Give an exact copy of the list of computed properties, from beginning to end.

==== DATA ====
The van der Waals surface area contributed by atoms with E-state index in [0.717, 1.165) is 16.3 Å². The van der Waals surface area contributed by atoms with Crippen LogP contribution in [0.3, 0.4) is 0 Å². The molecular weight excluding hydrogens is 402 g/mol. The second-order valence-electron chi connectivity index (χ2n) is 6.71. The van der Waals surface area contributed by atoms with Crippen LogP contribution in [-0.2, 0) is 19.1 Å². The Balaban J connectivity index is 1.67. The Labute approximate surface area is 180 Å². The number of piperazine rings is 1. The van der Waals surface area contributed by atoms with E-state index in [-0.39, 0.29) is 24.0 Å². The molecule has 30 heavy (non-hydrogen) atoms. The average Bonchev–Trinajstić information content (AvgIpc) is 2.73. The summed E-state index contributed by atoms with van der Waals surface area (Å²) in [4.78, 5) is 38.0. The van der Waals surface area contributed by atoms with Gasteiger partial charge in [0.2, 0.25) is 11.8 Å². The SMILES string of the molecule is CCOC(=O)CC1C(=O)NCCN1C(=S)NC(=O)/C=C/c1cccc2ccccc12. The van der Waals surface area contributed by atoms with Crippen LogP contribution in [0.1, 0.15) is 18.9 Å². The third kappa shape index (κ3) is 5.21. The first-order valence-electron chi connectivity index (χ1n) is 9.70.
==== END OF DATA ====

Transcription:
The van der Waals surface area contributed by atoms with E-state index in [0.717, 1.165) is 16.3 Å². The van der Waals surface area contributed by atoms with Crippen LogP contribution in [0.3, 0.4) is 0 Å². The molecular weight excluding hydrogens is 402 g/mol. The second-order valence-electron chi connectivity index (χ2n) is 6.71. The van der Waals surface area contributed by atoms with Crippen LogP contribution in [-0.2, 0) is 19.1 Å². The Balaban J connectivity index is 1.67. The Labute approximate surface area is 180 Å². The number of piperazine rings is 1. The van der Waals surface area contributed by atoms with E-state index in [-0.39, 0.29) is 24.0 Å². The molecule has 30 heavy (non-hydrogen) atoms. The average Bonchev–Trinajstić information content (AvgIpc) is 2.73. The summed E-state index contributed by atoms with van der Waals surface area (Å²) in [4.78, 5) is 38.0. The van der Waals surface area contributed by atoms with Gasteiger partial charge in [0.2, 0.25) is 11.8 Å². The SMILES string of the molecule is CCOC(=O)CC1C(=O)NCCN1C(=S)NC(=O)/C=C/c1cccc2ccccc12. The van der Waals surface area contributed by atoms with Crippen LogP contribution in [0.1, 0.15) is 18.9 Å². The third kappa shape index (κ3) is 5.21. The first-order valence-electron chi connectivity index (χ1n) is 9.70.